Recent history has taught us the penalty to be paid by the consumer of plastic surgery who is swayed by the exquisite marketing of doctors who believe for financial reasons that the least amount of education in the intricacies of plastic surgery is somehow better than the full training program that has been in place for 30 years.  There is no other example of attenuated training in any of the surgical specialties.  Neurosurgeons are required to train in all aspects of neurosurgery and even take a year of basic neurology training even though few neurosurgeons practice all of the aspects of the specialty.  This is mainly because for the last 100 years it is clearly shown that almost all specialists benefit from a wide and diverse basis of knowledge leading to calmness under pressure and the ability to elicit a laser-focus required of the expert.  This is true for training many kinds of endeavors and one will never find a short-cut to the training of the best race horses, NFL linebackers nor in the making of aircraft or the training of plastic surgeons.  Hippocrates said it best in his aphorism “Life is short, and the art is long; opportunity fleeting; experience perilous, and decision difficult.”  The first time I heard this warning was from the great cardiac surgeon John Kirklin, M.D. in his famous surgical “blue-book” to help train young cardiovascular surgeons.

To learn more about Dr. Paul Howard, please visit his web sites:

PaulHowardMDcom

TheHowardLift.com

Joggers and Runners: Beware

In our current healthy and image conscious environment many people choose to maintain fitness by running, jogging, or high impact aerobics.  While these exercises are great for cardiovascular fitness they are extremely bad for facial aging.  First and foremost facial aging is primarily a result of loss of skin elastic tissue due to sun damage, environmental factors and smoking.  Pounding the pavement has an adverse effect on facial aging in the face of poor skin elasticity.  Compression garments can be worn to hold firm abdominal, thigh, and buttock tissues as protection against the effects of running on these tissues.  No such garment can protect the face from the deleterious effects of extreme exercise.  Runners are usually thinner than others of the same age.  It is a well-known fact that while healthy, thin faces age quicker than faces with some fat content.  The opposite is true for necks – little fat in the neck is good whereas a fat neck is difficult to contour.  Many people who exercise heavily do not maintain adequate hydration.  Drinking large amounts of water help keeps skin hydrated and less likely to manifest dryness, fine wrinkles, and laxity of aging.  There are plenty of aerobic exercises and machines that provide a serious workout without the up and down pounding that can exacerbate the facial aging process.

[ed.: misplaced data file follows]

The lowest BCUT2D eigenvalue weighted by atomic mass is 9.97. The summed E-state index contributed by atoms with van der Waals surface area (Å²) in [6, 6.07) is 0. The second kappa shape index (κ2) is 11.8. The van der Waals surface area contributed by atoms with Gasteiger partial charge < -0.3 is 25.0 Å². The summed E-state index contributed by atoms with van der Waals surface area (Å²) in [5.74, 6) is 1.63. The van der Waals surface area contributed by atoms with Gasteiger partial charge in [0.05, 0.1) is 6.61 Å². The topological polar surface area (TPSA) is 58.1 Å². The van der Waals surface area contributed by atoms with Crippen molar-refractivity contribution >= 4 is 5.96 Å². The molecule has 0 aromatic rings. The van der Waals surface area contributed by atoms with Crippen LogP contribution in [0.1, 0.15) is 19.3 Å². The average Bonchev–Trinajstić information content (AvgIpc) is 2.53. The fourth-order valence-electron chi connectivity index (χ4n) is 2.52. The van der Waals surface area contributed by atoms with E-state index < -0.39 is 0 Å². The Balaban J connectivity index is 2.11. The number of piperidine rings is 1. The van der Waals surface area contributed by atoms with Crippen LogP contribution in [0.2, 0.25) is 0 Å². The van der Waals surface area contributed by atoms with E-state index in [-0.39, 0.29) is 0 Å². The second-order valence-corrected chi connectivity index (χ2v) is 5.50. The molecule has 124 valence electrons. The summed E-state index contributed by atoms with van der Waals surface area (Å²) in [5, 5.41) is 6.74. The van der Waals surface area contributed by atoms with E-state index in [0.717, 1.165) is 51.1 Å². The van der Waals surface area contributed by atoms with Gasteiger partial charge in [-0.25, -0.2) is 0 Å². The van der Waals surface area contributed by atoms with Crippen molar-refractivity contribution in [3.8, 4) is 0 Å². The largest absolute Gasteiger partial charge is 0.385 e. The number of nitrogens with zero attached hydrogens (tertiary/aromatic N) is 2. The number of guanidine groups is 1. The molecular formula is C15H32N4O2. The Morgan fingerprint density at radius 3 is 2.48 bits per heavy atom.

Rhinoplasty – Minimal Surgery with Major Results

There is a certain subset of patients who, by genetics or trauma, will require a true septo-rhinoplasty to correct breathing problems and to straighten an injured nasal pyramid.  There is a much larger group of patients who have relatively minor cosmetic nasal problems, usually confined to the tip or the bridge of the nose.  It is a well-known that the tip of the nose tends to lose its support as we age causing the nose to tilt over the upper lip and gives the impression of a longer nose.  Minor nasal tip cartilage problems can create the impression of a “boxy” tip or even a “pointy” nose.  Minor bridge problems can be addressed with small operations.